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West Kirby Town: Replacement trailing crossover to be fitted.


Dmudriver
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Hey Rod,

 

May I ask you to go back to page one?   About your lever frame.   And forgive my ignorance.

 

What is the convention on colouring turnout and signal levers?    I understand it to be black for turnouts and red for signals, with a few other colours for point locks and what have you.

 

The thing is, I'm starting Hanford, my LNWR branch terminus.    I have some wonderful wafer switches with levers.    I'll have a nice lever frame when I set it up.     I'll colour the levers with heat shrink tubing.

 

Really like what you are up to.

 

Kevin

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Black for points,

red for stop signals

Yellow for distants

blue for facing point locks.

 

there are also white - spares & I can’t recall what colour detonator placers are.

 

and some levers have stripes, but I’m struggling to remember why.

 

I guess someone might be along in a minute to confirm or to correct me!

 

atb

simon 

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1 hour ago, Simond said:

Black for points,

red for stop signals

Yellow for distants

blue for facing point locks.

 

there are also white - spares & I can’t recall what colour detonator placers are.

 

and some levers have stripes, but I’m struggling to remember why.

 

I guess someone might be along in a minute to confirm or to correct me!

 

atb

simon 

All O.K. so far.

Brown for gates, Green for (I think) gongs.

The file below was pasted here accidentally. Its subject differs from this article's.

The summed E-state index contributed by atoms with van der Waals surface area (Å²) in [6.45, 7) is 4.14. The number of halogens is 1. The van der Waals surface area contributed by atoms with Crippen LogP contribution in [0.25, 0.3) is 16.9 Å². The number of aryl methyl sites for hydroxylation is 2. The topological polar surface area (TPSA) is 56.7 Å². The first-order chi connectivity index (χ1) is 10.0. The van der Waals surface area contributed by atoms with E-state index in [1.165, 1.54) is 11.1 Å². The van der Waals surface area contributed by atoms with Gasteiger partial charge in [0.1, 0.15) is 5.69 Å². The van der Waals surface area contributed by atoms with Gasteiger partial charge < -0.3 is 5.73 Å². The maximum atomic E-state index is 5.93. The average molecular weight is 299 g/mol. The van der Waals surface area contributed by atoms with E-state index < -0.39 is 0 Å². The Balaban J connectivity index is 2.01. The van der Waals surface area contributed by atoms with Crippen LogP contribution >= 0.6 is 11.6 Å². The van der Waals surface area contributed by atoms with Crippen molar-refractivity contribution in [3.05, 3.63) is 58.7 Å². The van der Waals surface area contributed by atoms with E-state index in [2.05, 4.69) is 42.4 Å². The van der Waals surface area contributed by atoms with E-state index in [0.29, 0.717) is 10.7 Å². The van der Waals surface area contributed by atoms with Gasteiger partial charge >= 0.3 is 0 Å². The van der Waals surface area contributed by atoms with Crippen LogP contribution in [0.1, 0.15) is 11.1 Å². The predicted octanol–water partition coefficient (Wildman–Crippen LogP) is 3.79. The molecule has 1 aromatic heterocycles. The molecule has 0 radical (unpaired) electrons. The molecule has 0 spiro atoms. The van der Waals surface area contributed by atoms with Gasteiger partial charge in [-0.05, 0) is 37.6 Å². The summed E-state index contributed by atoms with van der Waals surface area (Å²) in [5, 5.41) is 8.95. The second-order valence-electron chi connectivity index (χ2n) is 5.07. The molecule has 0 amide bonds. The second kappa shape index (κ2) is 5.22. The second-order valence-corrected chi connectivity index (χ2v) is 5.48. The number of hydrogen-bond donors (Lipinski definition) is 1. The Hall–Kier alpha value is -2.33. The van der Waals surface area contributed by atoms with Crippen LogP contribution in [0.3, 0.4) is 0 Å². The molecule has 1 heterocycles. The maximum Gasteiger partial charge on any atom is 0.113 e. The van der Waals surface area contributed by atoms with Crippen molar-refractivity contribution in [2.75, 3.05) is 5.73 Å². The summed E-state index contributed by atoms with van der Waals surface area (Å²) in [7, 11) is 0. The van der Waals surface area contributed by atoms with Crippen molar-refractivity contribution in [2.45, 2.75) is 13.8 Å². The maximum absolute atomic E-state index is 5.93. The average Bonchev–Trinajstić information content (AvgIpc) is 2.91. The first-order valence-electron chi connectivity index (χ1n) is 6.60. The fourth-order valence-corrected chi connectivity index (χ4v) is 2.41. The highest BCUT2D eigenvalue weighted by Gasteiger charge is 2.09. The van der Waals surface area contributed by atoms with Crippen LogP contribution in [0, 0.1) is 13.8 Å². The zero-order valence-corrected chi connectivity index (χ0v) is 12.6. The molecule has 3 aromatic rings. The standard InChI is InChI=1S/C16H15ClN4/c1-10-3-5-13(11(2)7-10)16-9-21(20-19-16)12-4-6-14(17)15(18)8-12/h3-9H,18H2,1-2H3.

Then it gets more complicated as colours get mixed . . .

White strip on a red lever when it’s released by another box e.g. Line Clear or token out.

Red above yellow for (usually) an intermediate block signal (as it clears stop signal then distant)

Blue above black for power points

Blue above brown for GF releases (and interlocking levers?)

Detonators are black and white arrow stripes pointing up for Up line, down for Down line or stripes for single line.

Red above brown releases a signal at another box e.g. direction levers.


Then some companies adopted Red above black to signify relief or goods line signals.

 

I’ll stop there.

 

Paul.

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15 hours ago, bluestag said:

The thing is, I'm starting Hanford, my LNWR branch terminus.

Find as similar a track layout on the LNWR as you can, and follow that.

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1 hour ago, Regularity said:

Find as similar a track layout on the LNWR as you can, and follow that.

Too late.   I laid track today, including installing Tortoise motors.     Boy, did I learn the hard way: don't lift the points after cutting the music wire.    You'll be forever getting it lined up.   And never if it is far from the baseboard edge.

 

I'll print a copy of the track diagram.   I'm sure it looks nothing like a LNWR terminus, but it suits me.   I think there will be plenty of operation going on; shunting wagons and vans and such.

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Thanks for the replies on lever colours.    I knew many of them, but clearly there are lots of variants.

 

I won't be modeling point locks, or detonators.   My signalling, if I live long enough to model it, will be cursory at best.  

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11 hours ago, bluestag said:

My signalling, if I live long enough to model it, will be cursory at best.  

Sounds like many LNWR branchlines: a home, a starter, and as few point levers in the frame (out in the open) as possible.

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13 hours ago, Regularity said:

Sounds like many LNWR branchlines: a home, a starter, and as few point levers in the frame (out in the open) as possible.

Oh, I'll have a signal box, can't resist.    There are 16 tortoise point motors planned, with eight installed.    I dread the idea of one failing, as I don't see how to install one after the track is laid.